“I’m a friend of hers from Athering,” she said as explanation. This woman didn’t need to know her familial ties to Anala. Tyvian, no one did. “Healer Ghia deHelene Donacella-Voto,” she added by way of introduction.
“Sappho Baker. Does Anala live?”
Sharp and to the point, Ghia thought, tempted to giggle hysterically at her little pun. Instead she answered, “Aye – she will for a while. Anala’s strong, and a quick healer,” she said, lying easily. Anala was strong, it was true, but she would have died from that wound without Ghia’s help – she would have died before reaching Harbourtown had it not been for the healer’s foresight before Anala had left for Voco. She dismissed these thoughts. All in the past now and Anala was alive. Right now all that mattered was food. “Not to be rude, but I’m terribly hungry and my break will be over soon.”
“Oh, dear, where’d me manners be? Just sit yerself down, child, and I’ll be getting ye a mite o’ tea.” Sappho smiled in apology as Ghia sank gratefully into a chair. “What would ye like?”
“Anything hot and meaty would be great, thank you,” Ghia said, and blushed at the double entendre. Ah, naughty Desirelle! It’s as if a faucet of never ending sex has been turned on in me. Down, girl, down.
Quickly Ghia’s food and tea arrived and she dove in hungrily. The sandwich was very good – better even than her aunt Kasandra’s sandwiches, and that was saying something. To her surprise, Sappho sat at her table and talked to her of all that had transpired in Harbourtown in the past sevenday or so. Strangely, the woman’s idle chatter made Ghia feel better; she wanted to hear all the details of the Battle of Harbourtown from someone who’d not been injured in it. Sappho’s account was much fuller than those of the patients in the clinic.
At some point, a young woman, still older than Ghia, came to collect the healer’s cutlery. When the healer thanked her all she got was a murderous glare in return. Taken aback, Ghia reached out to touch the woman’s mind, wondering what she’d done to offend her so.
The vipers’ nest of hate she found made her reel, and she nearly retched again. Sappho stopped mid-sentence and looked at her in concern. “Ye alright, child? Ye look downright green. It’d not be the food, would it?” She gestured to where Ghia’s plate had been.
Ghia waved her hand in a negative; if she shook her head, she’d throw up. “No, the food was delicious. I’ve just been getting dizzy spells for over a sevenday now. It’ll pass.”
“Ah,” said Sappho, and leaned back with a knowing expression on her face. “In a month or so, ye’ll probably be wondering why ye decided to do it at all, but I’ll tell ye now, it’d be worth it, in the end.”
Ghia closed her eyes and forced herself to smile. To keep up the pretense would be easier than explaining the long and not wholly believable truth. “I’ll keep that in mind.”
“Who’d be the lucky man, if’n I might ask?” Sappho asked abruptly, and Ghia nearly died.
How far must I carry this? “He’s not here right now,” she heard herself answer, and realised she was going to take the lie to the full. “He’ll be joining me shortly, though. He had business with his bellica in Mudflat.” She opened her eyes and hoped her face didn’t betray her. She’d never lied so extensively as she had today. And to think I’m suggesting Jules is the father of my unborn (and non-existent) child! Ridiculous! She felt increasingly nervous.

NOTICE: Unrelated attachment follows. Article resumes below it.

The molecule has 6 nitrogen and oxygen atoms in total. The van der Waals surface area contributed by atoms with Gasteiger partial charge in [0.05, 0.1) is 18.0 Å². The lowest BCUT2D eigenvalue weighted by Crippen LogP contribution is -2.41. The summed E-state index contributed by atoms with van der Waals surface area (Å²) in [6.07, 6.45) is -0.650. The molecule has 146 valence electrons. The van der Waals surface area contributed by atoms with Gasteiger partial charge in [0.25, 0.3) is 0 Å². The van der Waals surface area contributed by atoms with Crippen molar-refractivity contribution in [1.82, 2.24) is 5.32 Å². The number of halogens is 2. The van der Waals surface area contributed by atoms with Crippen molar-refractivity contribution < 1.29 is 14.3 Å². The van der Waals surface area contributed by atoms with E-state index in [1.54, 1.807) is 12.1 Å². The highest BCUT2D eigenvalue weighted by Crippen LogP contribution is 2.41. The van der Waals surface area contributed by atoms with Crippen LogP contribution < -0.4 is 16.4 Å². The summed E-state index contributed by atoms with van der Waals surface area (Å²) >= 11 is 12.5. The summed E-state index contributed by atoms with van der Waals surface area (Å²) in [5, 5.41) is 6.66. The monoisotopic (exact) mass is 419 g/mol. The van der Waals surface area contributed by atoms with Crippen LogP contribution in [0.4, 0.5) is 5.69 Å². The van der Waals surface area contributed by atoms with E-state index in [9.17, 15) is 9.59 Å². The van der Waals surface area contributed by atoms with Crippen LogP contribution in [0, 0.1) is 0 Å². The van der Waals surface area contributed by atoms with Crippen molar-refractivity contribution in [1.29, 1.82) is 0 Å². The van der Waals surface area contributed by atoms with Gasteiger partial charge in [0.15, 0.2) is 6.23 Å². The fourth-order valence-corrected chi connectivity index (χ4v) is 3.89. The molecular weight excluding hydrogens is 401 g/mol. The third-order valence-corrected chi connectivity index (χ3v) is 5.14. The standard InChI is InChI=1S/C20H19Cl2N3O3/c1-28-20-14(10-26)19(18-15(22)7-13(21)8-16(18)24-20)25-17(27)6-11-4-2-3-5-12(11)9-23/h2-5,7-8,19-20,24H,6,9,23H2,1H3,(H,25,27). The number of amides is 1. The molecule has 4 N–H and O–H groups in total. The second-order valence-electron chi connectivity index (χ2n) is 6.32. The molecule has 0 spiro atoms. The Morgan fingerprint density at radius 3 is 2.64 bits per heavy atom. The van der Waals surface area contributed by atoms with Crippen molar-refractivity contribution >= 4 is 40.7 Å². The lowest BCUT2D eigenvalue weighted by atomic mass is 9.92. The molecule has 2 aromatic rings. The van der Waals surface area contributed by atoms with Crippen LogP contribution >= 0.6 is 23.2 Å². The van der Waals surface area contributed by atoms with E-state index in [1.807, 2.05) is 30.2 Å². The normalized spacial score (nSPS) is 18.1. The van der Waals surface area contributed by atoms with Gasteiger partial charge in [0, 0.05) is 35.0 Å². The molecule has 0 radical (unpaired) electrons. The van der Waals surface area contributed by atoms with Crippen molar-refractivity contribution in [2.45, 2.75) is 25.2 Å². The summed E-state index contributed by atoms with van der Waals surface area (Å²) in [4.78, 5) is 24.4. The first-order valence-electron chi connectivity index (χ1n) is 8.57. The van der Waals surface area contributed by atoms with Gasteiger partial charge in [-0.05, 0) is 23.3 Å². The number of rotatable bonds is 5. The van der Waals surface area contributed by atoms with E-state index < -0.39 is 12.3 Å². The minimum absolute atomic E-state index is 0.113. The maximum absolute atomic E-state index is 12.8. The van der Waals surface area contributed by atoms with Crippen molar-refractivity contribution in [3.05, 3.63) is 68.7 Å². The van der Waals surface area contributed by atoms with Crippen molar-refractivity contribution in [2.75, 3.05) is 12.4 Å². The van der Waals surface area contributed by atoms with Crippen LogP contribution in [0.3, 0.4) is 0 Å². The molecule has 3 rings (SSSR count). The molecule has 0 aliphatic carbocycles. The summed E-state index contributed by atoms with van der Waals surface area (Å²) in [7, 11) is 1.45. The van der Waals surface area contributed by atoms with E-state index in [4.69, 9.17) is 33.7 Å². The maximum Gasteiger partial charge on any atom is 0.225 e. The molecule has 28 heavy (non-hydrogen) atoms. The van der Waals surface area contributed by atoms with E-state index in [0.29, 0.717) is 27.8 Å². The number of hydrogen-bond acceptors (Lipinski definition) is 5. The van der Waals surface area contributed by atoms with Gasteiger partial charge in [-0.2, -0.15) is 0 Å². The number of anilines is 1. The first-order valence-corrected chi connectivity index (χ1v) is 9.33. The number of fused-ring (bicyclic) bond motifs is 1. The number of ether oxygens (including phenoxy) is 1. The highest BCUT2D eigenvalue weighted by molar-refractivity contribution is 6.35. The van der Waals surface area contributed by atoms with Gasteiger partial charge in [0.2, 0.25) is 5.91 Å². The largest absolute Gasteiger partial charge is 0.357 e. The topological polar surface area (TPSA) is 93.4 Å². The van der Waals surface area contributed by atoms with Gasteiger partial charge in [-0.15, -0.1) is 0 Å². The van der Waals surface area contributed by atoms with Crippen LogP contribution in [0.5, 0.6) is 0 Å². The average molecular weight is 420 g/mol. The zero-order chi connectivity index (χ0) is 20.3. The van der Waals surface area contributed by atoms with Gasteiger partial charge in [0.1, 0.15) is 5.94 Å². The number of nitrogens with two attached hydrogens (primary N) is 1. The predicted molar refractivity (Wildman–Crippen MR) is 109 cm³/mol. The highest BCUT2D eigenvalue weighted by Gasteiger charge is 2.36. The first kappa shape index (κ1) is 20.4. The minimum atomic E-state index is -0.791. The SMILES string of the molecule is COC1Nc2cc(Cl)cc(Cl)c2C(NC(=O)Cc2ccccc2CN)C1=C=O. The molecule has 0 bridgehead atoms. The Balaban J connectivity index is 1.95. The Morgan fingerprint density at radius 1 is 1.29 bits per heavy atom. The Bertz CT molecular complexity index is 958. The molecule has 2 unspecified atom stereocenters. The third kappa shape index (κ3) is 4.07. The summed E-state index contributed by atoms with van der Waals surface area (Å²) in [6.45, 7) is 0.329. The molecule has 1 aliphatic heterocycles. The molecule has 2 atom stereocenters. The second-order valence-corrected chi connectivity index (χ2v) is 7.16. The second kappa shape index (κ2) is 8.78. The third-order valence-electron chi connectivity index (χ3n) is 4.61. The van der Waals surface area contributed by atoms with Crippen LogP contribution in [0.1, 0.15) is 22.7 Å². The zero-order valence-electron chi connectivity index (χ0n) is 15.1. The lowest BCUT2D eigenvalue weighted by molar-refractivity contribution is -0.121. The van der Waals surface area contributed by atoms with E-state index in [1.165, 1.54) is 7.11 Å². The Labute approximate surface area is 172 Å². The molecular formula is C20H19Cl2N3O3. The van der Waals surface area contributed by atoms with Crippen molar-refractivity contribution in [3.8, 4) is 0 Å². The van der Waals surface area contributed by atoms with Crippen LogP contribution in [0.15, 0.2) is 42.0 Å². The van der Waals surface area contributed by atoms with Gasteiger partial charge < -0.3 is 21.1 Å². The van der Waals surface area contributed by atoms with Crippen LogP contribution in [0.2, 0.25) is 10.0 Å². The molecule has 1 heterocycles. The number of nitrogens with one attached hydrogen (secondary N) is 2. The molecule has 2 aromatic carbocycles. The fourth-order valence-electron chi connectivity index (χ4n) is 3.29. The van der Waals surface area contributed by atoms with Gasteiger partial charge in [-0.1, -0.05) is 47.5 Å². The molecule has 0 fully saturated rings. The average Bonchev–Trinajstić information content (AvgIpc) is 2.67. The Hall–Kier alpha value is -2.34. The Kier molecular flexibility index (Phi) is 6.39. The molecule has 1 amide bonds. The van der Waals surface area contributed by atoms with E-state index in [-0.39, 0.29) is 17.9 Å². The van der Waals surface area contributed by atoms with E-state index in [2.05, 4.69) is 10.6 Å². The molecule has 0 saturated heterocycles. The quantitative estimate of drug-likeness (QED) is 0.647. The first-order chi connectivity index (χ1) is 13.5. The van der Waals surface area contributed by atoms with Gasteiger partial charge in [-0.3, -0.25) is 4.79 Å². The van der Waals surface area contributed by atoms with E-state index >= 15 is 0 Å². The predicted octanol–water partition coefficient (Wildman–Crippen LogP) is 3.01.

Sappho smiled and nodded. “Military man. Good choice. They’d be loyal.”
Ghia nodded in return and searched for a change of subject. Anything to get out of this spiralling lie of doom. “That woman who took my plate – was that your daughter?”
Sadness crossed Sappho’s face before she answered. “Aye. That’d be Laurel, me youngest.” She grimaced slightly before continuing. “She’d not been the same since Isidora died.”
“Isidora?” Ghia asked, damning her curiosity for prodding what was most likely an old wound. Why can’t I learn when to shut up?
Sappho frowned and sighed. “Me eldest. Died in the Battle o’ Voco, in ‘fifteen. Laurel loved ‘er a great deal – Tyvian, everyone did. She’d been Harbourtown’s Sweetheart. But…Laurel never really healed. ‘S been five years and most ‘ave found some sort o’ solace. Even Major Caelum, I ‘ear, and they’d been ‘andfasted. Laurel’s never found that center again. Poor girl,” she said, looking to the back where her daughter worked, baking bread. “‘s not been easy on ‘er – first ‘er fiancé, then ‘er sister. She’s not been able to re-adapt ta normal life.”
“I’m sorry.” Ghia felt a bit awkward. On the one hand, history’s gaps were being filled in in a very personal, real way for her, and enriching her view of Athering’s recent past. On the other hand, she felt like a total jerk.
“Not yer fault, child,” Sappho said, smiling briefly. “Some pains go on and on. Cannae help such things.”
There was a pause, the words hanging in the air heavily. Ghia couldn’t imagine surviving the emotional blow that losing a child would give. How Sappho not only survived, but ran a successful bakery and kept her family going was extraordinary, to say the least. Colour me impressed.